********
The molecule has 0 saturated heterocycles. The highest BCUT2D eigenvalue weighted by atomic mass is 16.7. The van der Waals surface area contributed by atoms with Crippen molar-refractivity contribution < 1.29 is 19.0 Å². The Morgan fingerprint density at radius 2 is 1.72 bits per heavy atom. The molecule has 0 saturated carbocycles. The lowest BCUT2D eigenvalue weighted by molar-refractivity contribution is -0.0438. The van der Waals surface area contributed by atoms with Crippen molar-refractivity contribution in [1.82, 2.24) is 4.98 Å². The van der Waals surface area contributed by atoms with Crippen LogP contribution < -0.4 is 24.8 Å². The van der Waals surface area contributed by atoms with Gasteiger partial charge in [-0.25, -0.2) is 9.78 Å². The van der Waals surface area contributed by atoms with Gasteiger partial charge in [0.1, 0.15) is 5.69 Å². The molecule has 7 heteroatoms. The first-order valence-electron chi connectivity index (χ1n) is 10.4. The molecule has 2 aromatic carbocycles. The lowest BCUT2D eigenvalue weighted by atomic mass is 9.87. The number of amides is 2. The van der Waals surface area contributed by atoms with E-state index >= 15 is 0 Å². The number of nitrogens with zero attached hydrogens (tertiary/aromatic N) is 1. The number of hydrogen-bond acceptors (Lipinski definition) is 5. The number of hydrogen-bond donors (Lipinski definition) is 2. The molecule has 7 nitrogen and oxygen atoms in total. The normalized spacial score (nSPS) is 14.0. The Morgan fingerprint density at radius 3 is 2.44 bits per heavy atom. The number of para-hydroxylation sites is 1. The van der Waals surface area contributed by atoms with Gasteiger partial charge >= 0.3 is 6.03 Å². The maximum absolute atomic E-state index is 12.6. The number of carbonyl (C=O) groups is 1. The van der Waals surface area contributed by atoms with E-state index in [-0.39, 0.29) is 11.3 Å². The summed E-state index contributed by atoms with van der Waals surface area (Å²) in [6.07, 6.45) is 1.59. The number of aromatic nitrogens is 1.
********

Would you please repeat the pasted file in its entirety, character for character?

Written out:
The molecule has 0 saturated heterocycles. The highest BCUT2D eigenvalue weighted by atomic mass is 16.7. The van der Waals surface area contributed by atoms with Crippen molar-refractivity contribution < 1.29 is 19.0 Å². The Morgan fingerprint density at radius 2 is 1.72 bits per heavy atom. The molecule has 0 saturated carbocycles. The lowest BCUT2D eigenvalue weighted by molar-refractivity contribution is -0.0438. The van der Waals surface area contributed by atoms with Crippen molar-refractivity contribution in [1.82, 2.24) is 4.98 Å². The van der Waals surface area contributed by atoms with Crippen LogP contribution < -0.4 is 24.8 Å². The van der Waals surface area contributed by atoms with Gasteiger partial charge in [-0.25, -0.2) is 9.78 Å². The van der Waals surface area contributed by atoms with Gasteiger partial charge in [0.1, 0.15) is 5.69 Å². The molecule has 7 heteroatoms. The first-order valence-electron chi connectivity index (χ1n) is 10.4. The molecule has 2 aromatic carbocycles. The lowest BCUT2D eigenvalue weighted by atomic mass is 9.87. The number of amides is 2. The van der Waals surface area contributed by atoms with E-state index >= 15 is 0 Å². The number of nitrogens with zero attached hydrogens (tertiary/aromatic N) is 1. The number of hydrogen-bond acceptors (Lipinski definition) is 5. The number of hydrogen-bond donors (Lipinski definition) is 2. The molecule has 7 nitrogen and oxygen atoms in total. The normalized spacial score (nSPS) is 14.0. The Morgan fingerprint density at radius 3 is 2.44 bits per heavy atom. The number of para-hydroxylation sites is 1. The van der Waals surface area contributed by atoms with Gasteiger partial charge >= 0.3 is 6.03 Å². The maximum absolute atomic E-state index is 12.6. The number of carbonyl (C=O) groups is 1. The van der Waals surface area contributed by atoms with E-state index in [-0.39, 0.29) is 11.3 Å². The summed E-state index contributed by atoms with van der Waals surface area (Å²) in [6.07, 6.45) is 1.59. The number of aromatic nitrogens is 1.